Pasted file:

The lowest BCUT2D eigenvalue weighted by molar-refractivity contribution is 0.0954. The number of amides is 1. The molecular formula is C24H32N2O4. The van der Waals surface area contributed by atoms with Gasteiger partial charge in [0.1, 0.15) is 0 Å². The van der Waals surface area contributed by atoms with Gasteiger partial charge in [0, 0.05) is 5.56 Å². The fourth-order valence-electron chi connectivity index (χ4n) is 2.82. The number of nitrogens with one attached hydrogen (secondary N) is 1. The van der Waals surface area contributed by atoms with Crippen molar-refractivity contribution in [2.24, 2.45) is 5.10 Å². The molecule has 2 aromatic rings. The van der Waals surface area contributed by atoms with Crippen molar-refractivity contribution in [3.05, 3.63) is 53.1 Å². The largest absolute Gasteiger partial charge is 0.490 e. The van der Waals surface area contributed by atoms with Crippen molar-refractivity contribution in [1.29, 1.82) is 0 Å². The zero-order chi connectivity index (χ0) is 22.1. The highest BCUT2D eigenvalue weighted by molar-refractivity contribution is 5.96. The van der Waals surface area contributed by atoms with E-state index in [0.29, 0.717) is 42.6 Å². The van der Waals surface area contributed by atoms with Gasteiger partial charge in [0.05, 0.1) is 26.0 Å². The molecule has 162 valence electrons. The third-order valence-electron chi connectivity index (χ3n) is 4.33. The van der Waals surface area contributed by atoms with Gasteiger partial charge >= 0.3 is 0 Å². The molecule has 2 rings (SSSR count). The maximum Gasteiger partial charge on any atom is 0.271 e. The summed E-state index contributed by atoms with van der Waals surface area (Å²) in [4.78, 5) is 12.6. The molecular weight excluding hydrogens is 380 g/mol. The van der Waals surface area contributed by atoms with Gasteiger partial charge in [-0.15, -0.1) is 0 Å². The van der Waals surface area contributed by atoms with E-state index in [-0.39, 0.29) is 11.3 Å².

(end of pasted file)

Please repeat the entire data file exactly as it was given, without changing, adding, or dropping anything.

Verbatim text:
The lowest BCUT2D eigenvalue weighted by molar-refractivity contribution is 0.0954. The number of amides is 1. The molecular formula is C24H32N2O4. The van der Waals surface area contributed by atoms with Gasteiger partial charge in [0.1, 0.15) is 0 Å². The van der Waals surface area contributed by atoms with Gasteiger partial charge in [0, 0.05) is 5.56 Å². The fourth-order valence-electron chi connectivity index (χ4n) is 2.82. The number of nitrogens with one attached hydrogen (secondary N) is 1. The van der Waals surface area contributed by atoms with Crippen molar-refractivity contribution in [2.24, 2.45) is 5.10 Å². The molecule has 2 aromatic rings. The van der Waals surface area contributed by atoms with Crippen molar-refractivity contribution in [3.05, 3.63) is 53.1 Å². The largest absolute Gasteiger partial charge is 0.490 e. The van der Waals surface area contributed by atoms with Crippen molar-refractivity contribution in [1.29, 1.82) is 0 Å². The zero-order chi connectivity index (χ0) is 22.1. The highest BCUT2D eigenvalue weighted by molar-refractivity contribution is 5.96. The van der Waals surface area contributed by atoms with E-state index in [0.29, 0.717) is 42.6 Å². The van der Waals surface area contributed by atoms with Gasteiger partial charge in [0.05, 0.1) is 26.0 Å². The molecule has 162 valence electrons. The third-order valence-electron chi connectivity index (χ3n) is 4.33. The van der Waals surface area contributed by atoms with Gasteiger partial charge >= 0.3 is 0 Å². The molecule has 2 rings (SSSR count). The maximum Gasteiger partial charge on any atom is 0.271 e. The summed E-state index contributed by atoms with van der Waals surface area (Å²) in [4.78, 5) is 12.6. The molecular weight excluding hydrogens is 380 g/mol. The van der Waals surface area contributed by atoms with Gasteiger partial charge in [-0.15, -0.1) is 0 Å². The van der Waals surface area contributed by atoms with E-state index in [-0.39, 0.29) is 11.3 Å².